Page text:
(2) No millage shall be levied until a resolution or ordinance has been approved by the governing board of the taxing authority which resolution
or ordinance must be approved by the taxing authority according to the following procedure:
(a) l. Upon preparation of a tentative budget, but prior to adoption thereof, each taxing authority shall compute a proposed millage rate necessary
to fund the tentative budget other than the portion of the budget to be funded from sources other than ad valorem taxes. In computing proposed or
final millage rates, each taxing authority shall utilize not less than 95 percent of the taxable value certified pursuant to subsection (1).
2. The tentative budget of the county commission shall be prepared and submitted in accordance with s. 129.03.
3. The tentative budget of the school district shall be prepared and submitted in accordance with chapter 237, provided that the date of
submission shall not be later than 24 days after certification of value pursuant to subsection (1).
4. Taxing authorities other than the county and school district shall prepare and consider tentative and final budgets in accordance with
this section and applicable provisions of law, including budget procedures applicable to the taxing authority, provided such procedures do not
conflict with general law.
How Can Appraised Value Change from Year to Year?
Reference Florida Administrative Code 12D-1
(2) 'Just Value' -- 'Just Valuation', 'Actual Value' and 'Value' - Mean the price at which a property, if offered for sale in the open market,
with a reasonable time for the seller to find a purchaser, would transfer for cash or its equivalent, under prevailing market conditions
between parties who have knowledge of the uses to which the property may be put, both seeking to maximize their gains and neither being in a
position to take advantage of the exigencies of the other.
The Florida Department Of Revenue's Role in the Property Appraiser's Work
Property tax is "ad valorem," which means, "based upon value." When the market value of a property changes, so may its appraised value.
Your property's market value can change as a result of the economy in general. For example, in a community with a healthy growth rate,
with more and more people taking up residence (i.e. more buyers in the market place), the demand for housing usually increases, which
in turn increases the market value for your home. Conversely, with a sluggish economy, slow growth, and no demand or few potential
buyers in the market, your residential property's value will probably flatten or decline.
The Property Appraiser creates none of these market situations; individuals in the community create value by their transactions in
the market place. The Property Appraiser is, however, mandated by State Law with the legal responsibility to discover these market
changes and to appraise all affected properties accordingly.
What are Special Assessments and Why are They on Tax Bills?
To ensure that the Property Appraiser is properly assessing the value of property, the Property Appraiser's assessment roll is audited by
the State Department of Revenue (DOR) with respect to whether the assessed values reflect values at current market rates. The same roll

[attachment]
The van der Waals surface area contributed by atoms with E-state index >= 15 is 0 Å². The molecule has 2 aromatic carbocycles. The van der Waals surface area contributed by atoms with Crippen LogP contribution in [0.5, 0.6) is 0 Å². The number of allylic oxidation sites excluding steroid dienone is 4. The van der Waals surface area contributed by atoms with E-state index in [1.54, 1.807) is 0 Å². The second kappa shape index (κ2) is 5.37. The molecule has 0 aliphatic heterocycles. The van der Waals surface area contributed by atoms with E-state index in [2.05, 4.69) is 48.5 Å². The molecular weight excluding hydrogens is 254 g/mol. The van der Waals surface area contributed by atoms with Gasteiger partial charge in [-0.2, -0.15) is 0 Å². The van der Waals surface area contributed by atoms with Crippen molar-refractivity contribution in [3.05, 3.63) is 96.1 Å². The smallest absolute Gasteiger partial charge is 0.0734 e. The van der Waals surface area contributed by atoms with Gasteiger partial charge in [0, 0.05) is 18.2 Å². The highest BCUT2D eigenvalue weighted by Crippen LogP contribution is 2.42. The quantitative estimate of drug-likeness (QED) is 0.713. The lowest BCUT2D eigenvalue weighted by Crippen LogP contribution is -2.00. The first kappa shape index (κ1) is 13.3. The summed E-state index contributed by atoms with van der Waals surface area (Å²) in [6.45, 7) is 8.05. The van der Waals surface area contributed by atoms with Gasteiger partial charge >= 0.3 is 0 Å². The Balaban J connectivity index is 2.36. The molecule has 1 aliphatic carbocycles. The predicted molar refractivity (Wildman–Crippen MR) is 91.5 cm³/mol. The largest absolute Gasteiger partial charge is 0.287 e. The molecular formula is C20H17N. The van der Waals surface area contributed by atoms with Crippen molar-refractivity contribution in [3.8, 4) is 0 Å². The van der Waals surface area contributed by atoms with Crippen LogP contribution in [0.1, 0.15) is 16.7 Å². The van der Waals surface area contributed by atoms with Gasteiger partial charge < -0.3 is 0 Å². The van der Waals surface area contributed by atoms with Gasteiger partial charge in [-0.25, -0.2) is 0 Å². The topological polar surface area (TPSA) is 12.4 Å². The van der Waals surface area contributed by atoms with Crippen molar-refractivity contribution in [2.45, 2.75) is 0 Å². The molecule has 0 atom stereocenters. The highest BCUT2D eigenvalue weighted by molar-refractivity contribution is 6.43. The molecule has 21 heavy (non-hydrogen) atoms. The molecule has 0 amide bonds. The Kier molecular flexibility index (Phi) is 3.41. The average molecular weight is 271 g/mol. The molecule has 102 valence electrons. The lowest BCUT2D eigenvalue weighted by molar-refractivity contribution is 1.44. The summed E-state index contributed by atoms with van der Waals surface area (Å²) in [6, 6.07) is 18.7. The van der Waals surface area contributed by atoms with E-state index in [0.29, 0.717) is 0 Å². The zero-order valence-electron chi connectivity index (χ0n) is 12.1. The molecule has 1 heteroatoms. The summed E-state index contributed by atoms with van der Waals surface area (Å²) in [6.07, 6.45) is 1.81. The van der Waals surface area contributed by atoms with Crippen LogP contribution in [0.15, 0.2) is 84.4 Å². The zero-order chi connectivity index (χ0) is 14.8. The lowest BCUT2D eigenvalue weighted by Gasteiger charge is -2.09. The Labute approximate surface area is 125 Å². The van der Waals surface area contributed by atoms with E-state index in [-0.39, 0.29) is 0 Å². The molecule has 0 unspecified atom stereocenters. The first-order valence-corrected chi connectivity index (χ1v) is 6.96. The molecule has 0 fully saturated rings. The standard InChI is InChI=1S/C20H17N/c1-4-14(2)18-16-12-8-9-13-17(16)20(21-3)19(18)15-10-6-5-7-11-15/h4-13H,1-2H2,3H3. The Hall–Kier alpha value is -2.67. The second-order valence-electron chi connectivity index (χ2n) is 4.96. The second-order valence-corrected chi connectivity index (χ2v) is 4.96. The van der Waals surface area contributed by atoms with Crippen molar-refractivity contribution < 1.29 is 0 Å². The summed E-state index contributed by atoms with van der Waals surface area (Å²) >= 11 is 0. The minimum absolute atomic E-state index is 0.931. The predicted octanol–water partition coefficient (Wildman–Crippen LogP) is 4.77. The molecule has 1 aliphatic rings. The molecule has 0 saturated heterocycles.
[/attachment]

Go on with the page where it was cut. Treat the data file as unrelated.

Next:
is also audited to ensure that there is equity in the values established, i.e. like properties are similarly valued. When the ratio of
level of assessment to actual sales falls below the State required level, the Property Appraiser must adjust the assessed value or the
State DOR will not approve the assessment roll. Therefore, value changes from year to year because the market place is dynamic, causing
the values of properties to change, which the Property Appraiser must account for every year, as of January 1. If the assessment roll is
not approved by the State Department of Revenue, taxing authorities cannot proceed with their annual budgets.
Appraised Value and Tax Rates
Special assessments have absolutely nothing to do with the value of property or the duties of the Property Appraiser. Special
assessments can be levied by various government entities so empowered by law. For cost savings, and for convenience purposes,
these governmental entities have, in turn, requested that the tax bill identify these special assessment fees for payment as
part of the total tax bill.
The Property Appraiser is not the Tax Collector, and the Property Appraiser has nothing to do with the total amount of taxes collected.
As a property owner, however, you should not only be interested in what value the Property Appraiser places on your property, but in how
the amount of taxes you must pay is determined.
How it works:
If the Property Appraiser has found the assessed value of your home to be $55,000 and you apply for and are found to be eligible for
the $25,000 Homestead Exemption
, that $25,000 is deducted from the
assessed value of your home to leave a taxable value of $30,000.
For this example, assume a total tax rate of 17 mills ($17.00 of taxes per $1,000 of taxable value) which is an accumulation of all
the tax rates set by each of the taxing authorities.
Divide the taxable value of your home ($30,000) by $1,000, which is 30; multiply that 30 by $17.00 to determine what your property tax will
be, which in this case equals $510. This is the amount of tax due on your home by March, unless you pay the Tax Collector early and receive
a discount. If paid in the following months, the discounts are: 4% in November, 3% in December, 2% in January and 1% in February.